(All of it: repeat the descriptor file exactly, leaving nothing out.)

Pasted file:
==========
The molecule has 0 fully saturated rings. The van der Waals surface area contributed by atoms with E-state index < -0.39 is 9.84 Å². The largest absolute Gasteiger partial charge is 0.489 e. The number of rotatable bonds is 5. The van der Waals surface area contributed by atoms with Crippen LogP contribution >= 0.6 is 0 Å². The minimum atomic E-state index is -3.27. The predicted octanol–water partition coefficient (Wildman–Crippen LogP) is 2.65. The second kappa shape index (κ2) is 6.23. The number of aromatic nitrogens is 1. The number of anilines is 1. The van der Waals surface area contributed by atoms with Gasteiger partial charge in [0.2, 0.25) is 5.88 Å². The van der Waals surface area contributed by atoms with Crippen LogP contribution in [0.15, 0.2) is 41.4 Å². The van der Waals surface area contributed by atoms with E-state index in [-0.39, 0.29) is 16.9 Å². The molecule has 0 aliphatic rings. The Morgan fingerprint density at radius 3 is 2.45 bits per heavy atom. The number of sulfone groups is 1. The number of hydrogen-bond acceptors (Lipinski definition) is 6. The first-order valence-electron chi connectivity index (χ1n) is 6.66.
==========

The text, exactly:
The molecule has 0 fully saturated rings. The van der Waals surface area contributed by atoms with E-state index < -0.39 is 9.84 Å². The largest absolute Gasteiger partial charge is 0.489 e. The number of rotatable bonds is 5. The van der Waals surface area contributed by atoms with Crippen LogP contribution >= 0.6 is 0 Å². The minimum atomic E-state index is -3.27. The predicted octanol–water partition coefficient (Wildman–Crippen LogP) is 2.65. The second kappa shape index (κ2) is 6.23. The number of aromatic nitrogens is 1. The number of anilines is 1. The van der Waals surface area contributed by atoms with Gasteiger partial charge in [0.2, 0.25) is 5.88 Å². The van der Waals surface area contributed by atoms with Crippen LogP contribution in [0.15, 0.2) is 41.4 Å². The van der Waals surface area contributed by atoms with E-state index in [-0.39, 0.29) is 16.9 Å². The molecule has 0 aliphatic rings. The Morgan fingerprint density at radius 3 is 2.45 bits per heavy atom. The number of sulfone groups is 1. The number of hydrogen-bond acceptors (Lipinski definition) is 6. The first-order valence-electron chi connectivity index (χ1n) is 6.66.